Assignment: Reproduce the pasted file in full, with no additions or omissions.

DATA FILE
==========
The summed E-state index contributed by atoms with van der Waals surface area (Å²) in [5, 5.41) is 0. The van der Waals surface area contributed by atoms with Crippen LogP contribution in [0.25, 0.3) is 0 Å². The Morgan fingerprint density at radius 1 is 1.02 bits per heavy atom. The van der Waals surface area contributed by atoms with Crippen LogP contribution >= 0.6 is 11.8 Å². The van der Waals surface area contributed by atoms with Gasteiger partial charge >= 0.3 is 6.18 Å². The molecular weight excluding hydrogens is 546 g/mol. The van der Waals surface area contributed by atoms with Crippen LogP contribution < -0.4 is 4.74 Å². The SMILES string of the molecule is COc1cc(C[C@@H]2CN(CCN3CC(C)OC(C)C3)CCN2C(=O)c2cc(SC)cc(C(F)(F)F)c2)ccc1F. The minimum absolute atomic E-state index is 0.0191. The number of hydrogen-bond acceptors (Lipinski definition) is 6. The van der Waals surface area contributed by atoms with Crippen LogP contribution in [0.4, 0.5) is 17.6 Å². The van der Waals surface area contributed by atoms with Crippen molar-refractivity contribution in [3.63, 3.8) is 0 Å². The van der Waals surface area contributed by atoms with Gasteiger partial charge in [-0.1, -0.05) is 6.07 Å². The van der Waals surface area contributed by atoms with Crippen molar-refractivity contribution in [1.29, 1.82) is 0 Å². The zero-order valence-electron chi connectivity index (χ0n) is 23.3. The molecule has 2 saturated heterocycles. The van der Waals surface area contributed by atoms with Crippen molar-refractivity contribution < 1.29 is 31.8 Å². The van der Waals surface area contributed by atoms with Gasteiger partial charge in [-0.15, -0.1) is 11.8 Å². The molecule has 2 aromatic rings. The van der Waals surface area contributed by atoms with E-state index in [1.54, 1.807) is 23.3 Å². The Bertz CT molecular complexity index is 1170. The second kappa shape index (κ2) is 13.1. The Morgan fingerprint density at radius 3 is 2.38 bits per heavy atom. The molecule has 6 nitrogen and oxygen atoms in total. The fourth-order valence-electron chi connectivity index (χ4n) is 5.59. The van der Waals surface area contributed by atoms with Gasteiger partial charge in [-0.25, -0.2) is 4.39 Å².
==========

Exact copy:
The summed E-state index contributed by atoms with van der Waals surface area (Å²) in [5, 5.41) is 0. The van der Waals surface area contributed by atoms with Crippen LogP contribution in [0.25, 0.3) is 0 Å². The Morgan fingerprint density at radius 1 is 1.02 bits per heavy atom. The van der Waals surface area contributed by atoms with Crippen LogP contribution >= 0.6 is 11.8 Å². The van der Waals surface area contributed by atoms with Gasteiger partial charge >= 0.3 is 6.18 Å². The molecular weight excluding hydrogens is 546 g/mol. The van der Waals surface area contributed by atoms with Crippen LogP contribution < -0.4 is 4.74 Å². The SMILES string of the molecule is COc1cc(C[C@@H]2CN(CCN3CC(C)OC(C)C3)CCN2C(=O)c2cc(SC)cc(C(F)(F)F)c2)ccc1F. The minimum absolute atomic E-state index is 0.0191. The number of hydrogen-bond acceptors (Lipinski definition) is 6. The van der Waals surface area contributed by atoms with Crippen LogP contribution in [0.4, 0.5) is 17.6 Å². The van der Waals surface area contributed by atoms with Crippen molar-refractivity contribution in [3.63, 3.8) is 0 Å². The van der Waals surface area contributed by atoms with Gasteiger partial charge in [-0.1, -0.05) is 6.07 Å². The van der Waals surface area contributed by atoms with Crippen molar-refractivity contribution in [1.29, 1.82) is 0 Å². The zero-order valence-electron chi connectivity index (χ0n) is 23.3. The molecule has 2 saturated heterocycles. The van der Waals surface area contributed by atoms with Crippen molar-refractivity contribution < 1.29 is 31.8 Å². The van der Waals surface area contributed by atoms with Gasteiger partial charge in [-0.15, -0.1) is 11.8 Å². The molecule has 2 aromatic rings. The van der Waals surface area contributed by atoms with E-state index in [1.54, 1.807) is 23.3 Å². The Bertz CT molecular complexity index is 1170. The second kappa shape index (κ2) is 13.1. The Morgan fingerprint density at radius 3 is 2.38 bits per heavy atom. The molecule has 6 nitrogen and oxygen atoms in total. The fourth-order valence-electron chi connectivity index (χ4n) is 5.59. The van der Waals surface area contributed by atoms with Gasteiger partial charge in [-0.25, -0.2) is 4.39 Å².